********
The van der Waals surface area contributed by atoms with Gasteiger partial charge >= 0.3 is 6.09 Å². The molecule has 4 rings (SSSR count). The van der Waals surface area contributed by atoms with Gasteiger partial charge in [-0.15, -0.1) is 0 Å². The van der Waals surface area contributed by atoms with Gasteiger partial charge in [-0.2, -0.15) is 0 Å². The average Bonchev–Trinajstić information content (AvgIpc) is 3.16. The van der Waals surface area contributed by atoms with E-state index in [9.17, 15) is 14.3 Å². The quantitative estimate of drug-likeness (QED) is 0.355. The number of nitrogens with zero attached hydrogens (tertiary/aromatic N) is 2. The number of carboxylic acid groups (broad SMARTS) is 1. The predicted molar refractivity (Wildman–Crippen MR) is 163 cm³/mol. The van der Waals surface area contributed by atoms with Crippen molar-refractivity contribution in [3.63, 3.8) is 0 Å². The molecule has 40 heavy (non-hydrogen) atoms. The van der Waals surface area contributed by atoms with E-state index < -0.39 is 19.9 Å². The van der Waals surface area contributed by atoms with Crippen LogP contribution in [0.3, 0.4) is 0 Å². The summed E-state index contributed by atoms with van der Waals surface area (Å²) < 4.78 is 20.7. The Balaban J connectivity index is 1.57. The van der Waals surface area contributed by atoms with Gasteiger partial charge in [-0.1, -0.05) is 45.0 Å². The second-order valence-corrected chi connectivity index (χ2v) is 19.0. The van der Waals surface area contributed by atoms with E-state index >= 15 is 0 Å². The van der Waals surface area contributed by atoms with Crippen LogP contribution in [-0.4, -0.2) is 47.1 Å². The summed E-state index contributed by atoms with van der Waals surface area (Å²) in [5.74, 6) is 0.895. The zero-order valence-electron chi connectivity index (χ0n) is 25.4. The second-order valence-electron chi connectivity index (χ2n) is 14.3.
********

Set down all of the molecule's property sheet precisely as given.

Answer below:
The van der Waals surface area contributed by atoms with Gasteiger partial charge >= 0.3 is 6.09 Å². The molecule has 4 rings (SSSR count). The van der Waals surface area contributed by atoms with Gasteiger partial charge in [-0.15, -0.1) is 0 Å². The van der Waals surface area contributed by atoms with Gasteiger partial charge in [-0.2, -0.15) is 0 Å². The average Bonchev–Trinajstić information content (AvgIpc) is 3.16. The van der Waals surface area contributed by atoms with E-state index in [9.17, 15) is 14.3 Å². The quantitative estimate of drug-likeness (QED) is 0.355. The number of nitrogens with zero attached hydrogens (tertiary/aromatic N) is 2. The number of carboxylic acid groups (broad SMARTS) is 1. The predicted molar refractivity (Wildman–Crippen MR) is 163 cm³/mol. The van der Waals surface area contributed by atoms with Crippen molar-refractivity contribution in [3.63, 3.8) is 0 Å². The molecule has 40 heavy (non-hydrogen) atoms. The van der Waals surface area contributed by atoms with E-state index < -0.39 is 19.9 Å². The van der Waals surface area contributed by atoms with Crippen LogP contribution in [0.3, 0.4) is 0 Å². The summed E-state index contributed by atoms with van der Waals surface area (Å²) < 4.78 is 20.7. The Balaban J connectivity index is 1.57. The van der Waals surface area contributed by atoms with Gasteiger partial charge in [-0.1, -0.05) is 45.0 Å². The second-order valence-corrected chi connectivity index (χ2v) is 19.0. The van der Waals surface area contributed by atoms with E-state index >= 15 is 0 Å². The van der Waals surface area contributed by atoms with Crippen LogP contribution in [-0.4, -0.2) is 47.1 Å². The summed E-state index contributed by atoms with van der Waals surface area (Å²) in [5.74, 6) is 0.895. The zero-order valence-electron chi connectivity index (χ0n) is 25.4. The second-order valence-electron chi connectivity index (χ2n) is 14.3.